Quick Answer: Is A Monopolistically Competitive Firm Allocatively Efficient?

In what sense does a monopolistically competitive firm have excess capacity?

In long-run equilibrium, firms in a monopolistically competitive industry sell at a price greater than marginal cost.

They also have excess capacity because they produce less than the minimum-cost output; as a result, they have higher costs than firms in a perfectly competitive industry..

How might a monopolistically competitive firm continually earn an economic profit?

How might a monopolistically competitive firm continually earn economic profit greater than​ zero? … Unlike in perfectly competitive​ markets, in monopolistically competitive​ markets, firms face​ downward-sloping demand​ curves, and the products competitors sell are differentiated.

What are the 4 conditions of monopolistic competition?

Monopolistic competition is a market structure defined by four main characteristics: large numbers of buyers and sellers; perfect information; low entry and exit barriers; similar but differentiated goods.

Why are perfectly competitive firms Allocatively efficient?

Allocative efficiency is achieved in a perfectly competitive market precisely because firms will always wish to maximize their profits by producing the quantity of goods at which their marginal cost equals the price.

Are perfectly competitive firms Allocatively efficient?

Perfect competition is considered to be “perfect” because both allocative and productive efficiency are met at the same time in a long-run equilibrium.

What are the disadvantages of monopolistic competition?

Disadvantages of monopoliesHigher prices than in competitive markets – Monopolies face inelastic demand and so can increase prices – giving consumers no alternative. … A decline in consumer surplus. … Monopolies have fewer incentives to be efficient. … Possible diseconomies of scale.More items…•

Why perfect competition is efficient?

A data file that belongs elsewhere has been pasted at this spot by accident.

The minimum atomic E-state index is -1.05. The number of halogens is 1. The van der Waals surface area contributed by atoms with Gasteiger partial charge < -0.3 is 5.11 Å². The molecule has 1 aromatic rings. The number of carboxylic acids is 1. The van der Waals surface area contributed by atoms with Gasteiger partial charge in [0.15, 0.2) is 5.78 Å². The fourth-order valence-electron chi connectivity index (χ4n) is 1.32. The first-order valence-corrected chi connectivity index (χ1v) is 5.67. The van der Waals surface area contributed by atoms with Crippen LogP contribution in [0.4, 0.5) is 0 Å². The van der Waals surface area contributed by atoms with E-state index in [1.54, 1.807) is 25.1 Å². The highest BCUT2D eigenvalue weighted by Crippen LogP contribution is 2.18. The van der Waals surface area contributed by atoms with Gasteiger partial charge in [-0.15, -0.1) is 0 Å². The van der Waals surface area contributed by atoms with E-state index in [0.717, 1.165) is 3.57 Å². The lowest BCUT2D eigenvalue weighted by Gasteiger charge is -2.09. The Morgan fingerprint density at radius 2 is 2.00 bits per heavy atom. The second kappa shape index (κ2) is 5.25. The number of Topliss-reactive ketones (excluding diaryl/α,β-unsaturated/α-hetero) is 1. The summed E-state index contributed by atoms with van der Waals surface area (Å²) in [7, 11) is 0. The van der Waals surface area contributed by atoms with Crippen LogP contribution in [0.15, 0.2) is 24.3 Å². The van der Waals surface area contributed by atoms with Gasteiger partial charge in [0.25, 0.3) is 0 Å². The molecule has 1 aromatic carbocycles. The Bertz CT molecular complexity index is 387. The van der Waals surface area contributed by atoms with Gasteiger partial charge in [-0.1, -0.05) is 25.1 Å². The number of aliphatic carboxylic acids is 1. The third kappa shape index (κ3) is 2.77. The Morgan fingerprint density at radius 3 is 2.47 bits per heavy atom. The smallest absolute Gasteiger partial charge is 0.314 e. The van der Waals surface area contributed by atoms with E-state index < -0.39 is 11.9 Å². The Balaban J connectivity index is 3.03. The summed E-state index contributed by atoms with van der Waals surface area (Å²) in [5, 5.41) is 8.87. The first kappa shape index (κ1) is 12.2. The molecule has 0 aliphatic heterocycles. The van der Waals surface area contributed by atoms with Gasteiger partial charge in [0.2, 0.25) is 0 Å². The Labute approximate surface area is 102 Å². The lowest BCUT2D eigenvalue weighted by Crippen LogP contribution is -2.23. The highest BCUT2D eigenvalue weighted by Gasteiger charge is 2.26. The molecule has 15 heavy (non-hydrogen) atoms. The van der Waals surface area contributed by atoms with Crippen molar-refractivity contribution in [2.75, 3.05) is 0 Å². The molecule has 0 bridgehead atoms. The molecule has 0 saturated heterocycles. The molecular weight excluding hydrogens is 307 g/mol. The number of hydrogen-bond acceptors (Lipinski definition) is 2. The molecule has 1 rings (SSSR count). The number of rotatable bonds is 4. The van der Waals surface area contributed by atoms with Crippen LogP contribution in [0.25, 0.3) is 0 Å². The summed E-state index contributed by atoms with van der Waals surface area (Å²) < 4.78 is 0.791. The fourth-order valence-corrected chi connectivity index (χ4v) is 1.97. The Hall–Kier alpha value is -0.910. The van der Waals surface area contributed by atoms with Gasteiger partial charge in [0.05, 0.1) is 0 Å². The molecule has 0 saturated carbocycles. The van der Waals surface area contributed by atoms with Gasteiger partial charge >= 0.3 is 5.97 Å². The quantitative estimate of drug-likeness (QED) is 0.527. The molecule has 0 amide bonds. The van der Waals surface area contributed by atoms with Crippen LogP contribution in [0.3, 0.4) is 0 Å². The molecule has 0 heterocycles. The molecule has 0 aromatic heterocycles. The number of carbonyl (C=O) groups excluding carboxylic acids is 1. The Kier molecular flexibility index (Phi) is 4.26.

In the long run in a perfectly competitive market—because of the process of entry and exit—the price in the market is equal to the minimum of the long-run average cost curve. … In other words, goods are being produced and sold at the lowest possible average cost.

Is a monopolistically competitive firm Allocatively efficient quizlet?

Monopolistically competitive firms are not productively efficient because they do not produce at minimum average total cost and they are not allocatively efficient because they produce where price is greater than marginal cost.

Is monopolistic competition Allocatively efficient?

Because a good is always priced higher than its marginal cost, a monopolistically competitive market can never achieve productive or allocative efficiency. … Because monopolistic firms set prices higher than marginal costs, consumer surplus is significantly less than it would be in a perfectly competitive market.

Is a monopolist Allocatively efficient Why or why not?

Monopolists are not allocatively efficient, because they do not produce at the quantity where P = MC. As a result, monopolists produce less, at a higher average cost, and charge a higher price than would a combination of firms in a perfectly competitive industry.

Why monopolistic competition is inefficient?

A monopolistically competitive firm is inefficient because it has market control and faces a negatively-sloped demand curve. Monopolistic competition does not efficiently allocate resources. The reason for this inefficiency is found with market control and negatively-sloped demand curve.

Why are monopolies inefficient 3 reasons?

Monopolies are inefficient compared to perfectly competitive markets because it charges a higher price and produces less output. The term for inefficiency in economics is deadweight loss. Since the monopolist charges a price greater than its marginal cost, there is no allocative efficiency.